The opening solo performance of Ramberto Ciammarughi's three-night stint at Spoleto Festival USA was absolutely brilliant. The Italian pianist performed during last year's Spoleto Jazz series with jazz sax player Stefano "Cocco" Cantini's combo. This year, his dynamic 75-minute performance ventured far beyond breezy Mediterranean be-bop. The Recital Hall at the Simons Center was nearly packed for the 5 p.m. set.
Soft-spoken and deliberate, Ciammarughi addressed the audience from his piano at the top of the set, explaining the theme of the concert. "This is a journey through cinema," he said. "One that comes from memories of music and motifs ... some of the famous melodies." I call them small suites ... a tribute to the silent films, the anonymous composers, and the whole art of cinema."
He added that he preferred for the audience to refrain from any applause until the end of the program. "I want to do the experiment, then, at the very end, you can if you want to," he added with slight chuckle. "Let's begin ... at the beginning."
With no sheet music or charts, Ciammarughi kicked off with a montage of melodies from classic silent films. He must have practiced and performed some of the numerous themes and melodies many times before — they seemed completely natural to him, but even more impressive was the dynamic way in which he improvised the texture of the transitions.
While lauded in Europe for his original classical and jazz compositions, Ciammarughi's fluid improvisational talents were on full display here. He looked deeply focused and absorbed as he concentrated on each suite, building intensity in swells of wild flourishes and decrescendos along the way. Somehow, the music never lumbered or felt directionless — forceful, but never forced.
His technique was astounding, with both hands equally strong and agile. At times it looked like he was playing as if his index fingers were mallets, crossing arms with one hand while "rolling" on two or three notes with the other. Sometimes it sounded like two classical pianists were jamming with a jazz cat simultaneously.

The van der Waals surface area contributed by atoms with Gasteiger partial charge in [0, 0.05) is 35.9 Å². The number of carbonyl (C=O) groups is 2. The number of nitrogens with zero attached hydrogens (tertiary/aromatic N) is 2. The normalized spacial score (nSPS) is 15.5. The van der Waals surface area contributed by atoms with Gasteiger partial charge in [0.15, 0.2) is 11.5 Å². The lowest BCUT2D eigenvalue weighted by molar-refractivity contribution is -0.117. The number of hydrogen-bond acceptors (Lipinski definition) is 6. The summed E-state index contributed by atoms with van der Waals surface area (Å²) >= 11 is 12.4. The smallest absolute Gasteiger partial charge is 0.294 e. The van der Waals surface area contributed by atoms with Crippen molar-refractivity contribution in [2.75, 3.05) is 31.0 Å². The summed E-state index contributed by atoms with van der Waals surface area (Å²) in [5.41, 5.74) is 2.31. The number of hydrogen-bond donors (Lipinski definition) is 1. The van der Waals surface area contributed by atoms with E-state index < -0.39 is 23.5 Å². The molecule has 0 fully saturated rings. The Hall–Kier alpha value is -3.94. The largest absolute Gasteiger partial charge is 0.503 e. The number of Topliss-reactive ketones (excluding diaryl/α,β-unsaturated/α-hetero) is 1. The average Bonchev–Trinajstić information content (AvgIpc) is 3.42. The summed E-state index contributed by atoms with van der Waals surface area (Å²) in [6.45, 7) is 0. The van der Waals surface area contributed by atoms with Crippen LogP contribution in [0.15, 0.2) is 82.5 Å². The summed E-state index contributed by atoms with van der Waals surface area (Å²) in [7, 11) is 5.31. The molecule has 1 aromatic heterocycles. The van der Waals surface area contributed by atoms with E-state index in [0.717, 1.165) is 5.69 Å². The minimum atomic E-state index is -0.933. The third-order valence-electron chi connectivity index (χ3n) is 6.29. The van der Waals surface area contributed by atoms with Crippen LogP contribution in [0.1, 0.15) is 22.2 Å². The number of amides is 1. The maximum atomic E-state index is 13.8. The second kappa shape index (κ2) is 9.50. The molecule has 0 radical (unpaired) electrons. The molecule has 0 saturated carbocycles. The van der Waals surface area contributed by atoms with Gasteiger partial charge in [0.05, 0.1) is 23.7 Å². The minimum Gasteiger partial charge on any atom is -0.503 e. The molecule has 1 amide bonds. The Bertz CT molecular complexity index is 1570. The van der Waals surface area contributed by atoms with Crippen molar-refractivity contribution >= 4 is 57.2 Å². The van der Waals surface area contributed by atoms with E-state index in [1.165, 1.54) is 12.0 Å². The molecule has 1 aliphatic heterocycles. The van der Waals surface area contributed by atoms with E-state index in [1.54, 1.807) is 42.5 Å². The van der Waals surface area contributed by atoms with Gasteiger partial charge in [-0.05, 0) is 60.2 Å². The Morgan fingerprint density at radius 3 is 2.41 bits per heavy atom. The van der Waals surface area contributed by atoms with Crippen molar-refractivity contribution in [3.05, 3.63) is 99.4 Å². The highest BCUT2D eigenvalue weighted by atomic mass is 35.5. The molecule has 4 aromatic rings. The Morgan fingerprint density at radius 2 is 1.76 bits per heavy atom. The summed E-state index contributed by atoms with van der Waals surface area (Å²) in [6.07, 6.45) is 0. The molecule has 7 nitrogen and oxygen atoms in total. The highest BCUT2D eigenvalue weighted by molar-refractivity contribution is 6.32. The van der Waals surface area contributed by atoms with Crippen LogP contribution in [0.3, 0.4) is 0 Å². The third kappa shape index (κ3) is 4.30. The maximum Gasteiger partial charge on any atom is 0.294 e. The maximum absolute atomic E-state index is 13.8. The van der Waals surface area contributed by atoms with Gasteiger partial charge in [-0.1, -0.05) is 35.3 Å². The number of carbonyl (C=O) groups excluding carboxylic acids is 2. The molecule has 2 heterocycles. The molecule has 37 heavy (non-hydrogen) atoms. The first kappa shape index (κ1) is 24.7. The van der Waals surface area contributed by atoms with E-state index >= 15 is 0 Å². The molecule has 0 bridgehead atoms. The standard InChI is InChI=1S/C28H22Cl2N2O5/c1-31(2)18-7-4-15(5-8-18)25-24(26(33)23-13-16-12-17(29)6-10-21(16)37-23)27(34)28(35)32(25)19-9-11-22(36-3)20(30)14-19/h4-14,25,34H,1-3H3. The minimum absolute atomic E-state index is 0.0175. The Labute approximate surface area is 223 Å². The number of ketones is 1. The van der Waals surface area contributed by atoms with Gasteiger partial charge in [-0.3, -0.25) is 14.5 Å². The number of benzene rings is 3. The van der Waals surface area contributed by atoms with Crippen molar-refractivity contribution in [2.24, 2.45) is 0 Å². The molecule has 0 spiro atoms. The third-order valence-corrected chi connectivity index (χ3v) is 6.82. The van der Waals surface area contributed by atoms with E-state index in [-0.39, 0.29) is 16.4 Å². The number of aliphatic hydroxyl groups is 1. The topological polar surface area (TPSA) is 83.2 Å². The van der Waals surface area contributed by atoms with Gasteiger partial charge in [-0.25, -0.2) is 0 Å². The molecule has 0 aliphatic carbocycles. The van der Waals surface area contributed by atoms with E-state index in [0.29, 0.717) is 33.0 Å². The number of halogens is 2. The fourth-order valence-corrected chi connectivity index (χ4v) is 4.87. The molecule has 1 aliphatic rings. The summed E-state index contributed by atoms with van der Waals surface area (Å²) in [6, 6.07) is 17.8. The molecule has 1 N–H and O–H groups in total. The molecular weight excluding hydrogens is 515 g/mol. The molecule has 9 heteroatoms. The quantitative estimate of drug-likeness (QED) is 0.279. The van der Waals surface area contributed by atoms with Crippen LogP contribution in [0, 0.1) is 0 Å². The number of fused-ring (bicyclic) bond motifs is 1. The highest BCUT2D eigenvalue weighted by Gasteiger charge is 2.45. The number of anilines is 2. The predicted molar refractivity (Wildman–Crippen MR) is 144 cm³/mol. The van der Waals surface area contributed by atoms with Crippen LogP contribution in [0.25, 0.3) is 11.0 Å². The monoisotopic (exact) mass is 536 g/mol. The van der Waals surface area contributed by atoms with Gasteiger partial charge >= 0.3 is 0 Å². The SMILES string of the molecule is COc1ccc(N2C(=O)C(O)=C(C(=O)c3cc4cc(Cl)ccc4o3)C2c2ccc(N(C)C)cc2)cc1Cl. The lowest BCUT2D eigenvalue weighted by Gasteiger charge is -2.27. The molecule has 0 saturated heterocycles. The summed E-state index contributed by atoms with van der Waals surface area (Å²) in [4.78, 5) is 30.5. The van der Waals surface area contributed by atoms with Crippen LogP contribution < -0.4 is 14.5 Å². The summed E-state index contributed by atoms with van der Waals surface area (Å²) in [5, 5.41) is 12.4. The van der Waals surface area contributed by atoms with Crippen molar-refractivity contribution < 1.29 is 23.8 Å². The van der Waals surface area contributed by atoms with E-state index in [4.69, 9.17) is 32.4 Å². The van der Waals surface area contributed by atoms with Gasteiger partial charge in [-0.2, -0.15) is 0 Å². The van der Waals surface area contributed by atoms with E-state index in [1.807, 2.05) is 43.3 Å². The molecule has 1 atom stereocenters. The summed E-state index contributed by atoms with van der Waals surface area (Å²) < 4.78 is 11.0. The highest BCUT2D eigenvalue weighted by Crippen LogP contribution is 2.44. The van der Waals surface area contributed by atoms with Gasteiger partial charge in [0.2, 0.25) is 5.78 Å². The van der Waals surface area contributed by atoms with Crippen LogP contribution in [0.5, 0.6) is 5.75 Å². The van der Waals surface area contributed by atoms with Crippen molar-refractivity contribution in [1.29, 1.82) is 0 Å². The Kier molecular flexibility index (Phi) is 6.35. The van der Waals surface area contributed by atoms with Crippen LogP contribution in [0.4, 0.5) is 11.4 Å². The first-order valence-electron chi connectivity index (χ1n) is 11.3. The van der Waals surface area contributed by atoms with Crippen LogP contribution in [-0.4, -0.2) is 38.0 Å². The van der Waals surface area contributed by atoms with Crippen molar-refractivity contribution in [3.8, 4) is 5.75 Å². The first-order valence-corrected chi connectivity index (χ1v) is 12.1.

Ciammarughi paid homage to several modern American composers. He touched on themes from Leonard Bernstein's West Side Story, carefully twisting melodies from "Maria" and "America" into something new. His suite touching on some of the early Disney film soundtracks was elegantly morose (there may have been a hint of "My Favorite Things" in there, too). The upbeat set of John Williams themes — from Close Encounters of the Third Kind to Indiana Jones — was as close as the pianist came to mainstream chamber-pop.
The most exciting and passionate moments came when he delved into music by the Italian composers Ennio Morricone, known for scoring classic Westerns and dramas, and Nino Rota, known for his work on Fellini films and Coppola's Godfather trilogy. During the Morricone suite, Ciammarughi's switched from a ferociously percussive style into more graceful and flowing rhythmic figures, punctuating things with an occasional thump on a low key, or an amazingly fast run from the highest keys all the way down the board, resembling a full glissando. With the dampers off (and the overtones ringing out), his most complicated flourishes made his piano sound more like a harp or a vibraphone. His closing set took familiar themes from Rota's music in La Strada, La Dolce Vita, and 8 1/2 and wrapped them into a mesmerizing tangle of harmony, dissonance, and nearly-insane accelerando.
Performing solo sets for an attentive audience can be challenging for any master player. To improvise from a vast collection of complicated melodic and harmonic material — and one's own mood and memory — is simply amazing. Ciammarughi's creative set list, dexterity, passion, and unpretentiously powerful style will surely be remembered as a terrific highlight of this year's Spoleto Jazz program. —T. Ballard Lesemann